ESPE Abstracts (2019) 92 P2-297

Evaluation of Elevated Serum Thyroid-Stimulating Hormone (TSH) in Children and Adolescents: A Single-Center Study in Uruguay

Mariana Risso, Gimena Echeverría, Beatriz Mendoza


Pereira Rossell children University Hospital, Montevideo, Uruguay


Introduction: Primary hypothyroidism is the most frequent thyroid disease in children, and elevation of serum TSH is a common presenting complaint (pc) in the pediatric endocrinology outpatient clinic. Subclinical hypothyroidism (sHT) predominates in relation to overt hypothyroidism (cHT). The benefit of Levothyroxine is controversial specially when serum TSH levels are less than 10 uUI/ml.

Objectives: To evaluate the prevalence of children with elevated serum TSH referred to our center in a period of 6 months (January to June 2016). Analyze patient characteristics, biochemical diagnosis and treatment with Levothyroxine.

Methods: A retrospective, cross-sectional study was performed based on review of the charts of children between 2 and 15 years with elevated serum TSH in the pediatric endocrinology outpatient clinic at the Pereira Rossel Hospital, Montevideo Uruguay. Final population was 72 children. Data collected was: age, gender, anthropometry: height and body mass index (BMI), goiter, neurodevelopment, main reason of request serum TSH. Biochemical values of: TSH, free thyroxine (fT4), anti-thyroid autoantibodies (anti-Tab), second thyroid profile and treatment with Levothyroxine.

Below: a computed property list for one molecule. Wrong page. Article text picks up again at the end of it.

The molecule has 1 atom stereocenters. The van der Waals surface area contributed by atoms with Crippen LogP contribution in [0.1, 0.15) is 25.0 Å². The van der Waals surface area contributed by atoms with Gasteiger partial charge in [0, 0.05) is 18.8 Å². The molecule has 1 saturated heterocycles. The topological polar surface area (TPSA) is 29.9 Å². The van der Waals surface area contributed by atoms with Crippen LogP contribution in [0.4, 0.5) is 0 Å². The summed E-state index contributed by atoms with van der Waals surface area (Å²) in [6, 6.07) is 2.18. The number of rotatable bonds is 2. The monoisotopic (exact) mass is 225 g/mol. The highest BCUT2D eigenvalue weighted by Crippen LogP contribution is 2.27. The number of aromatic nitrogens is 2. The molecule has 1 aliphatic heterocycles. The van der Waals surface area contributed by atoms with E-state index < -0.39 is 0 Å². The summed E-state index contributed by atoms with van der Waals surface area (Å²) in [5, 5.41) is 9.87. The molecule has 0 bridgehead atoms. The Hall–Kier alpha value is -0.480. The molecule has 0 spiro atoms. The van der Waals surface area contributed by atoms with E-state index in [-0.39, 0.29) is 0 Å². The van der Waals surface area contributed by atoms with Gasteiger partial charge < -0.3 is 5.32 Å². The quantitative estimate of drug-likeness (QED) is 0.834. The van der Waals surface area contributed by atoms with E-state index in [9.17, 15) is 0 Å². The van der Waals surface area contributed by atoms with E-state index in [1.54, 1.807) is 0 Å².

Results: Fifty percent of the pc were because of elevated serum TSH and the main reason of request was the obesity. No significant difference was between sex, and age of presentation was 7 years. Seventy-five children had normal neurodevelopment. Almost half of the patient had overweight or obesity (15% and 33% respectively) and no one of this associated impaired growth. Biochemical diagnosis was made with the fist thyroid profile: 11% cHT and 88.9% sHT. The second profile was made in 47% of the sHT and the serum TSH level normalized in 13.6%. There was a statistically significant decrease between the first and second TSH value (P = 0.01). The prevalence of sHT was 22.3% due to a correct diagnosis. All of the cHT and sHT with TSH ≥ 10 uUI/ml received treatment with Levotiroxine. Fifty eight percent of the sHT with serum TSH levels < 10 uUI/ml were treated but only 48% of them had a confirmatory profile.

Conclusions: half of the children referred to our center had elevated serum TSH. Obesity was the main cause of solicitude serum TSH and sHT was the most prevalent diagnosis. In most of the cases the diagnosis was not made correctly leading to an over diagnosis and over treatment.

Keywords: Subclinical hypothyroidism, obesity, children, Levothyroxine.

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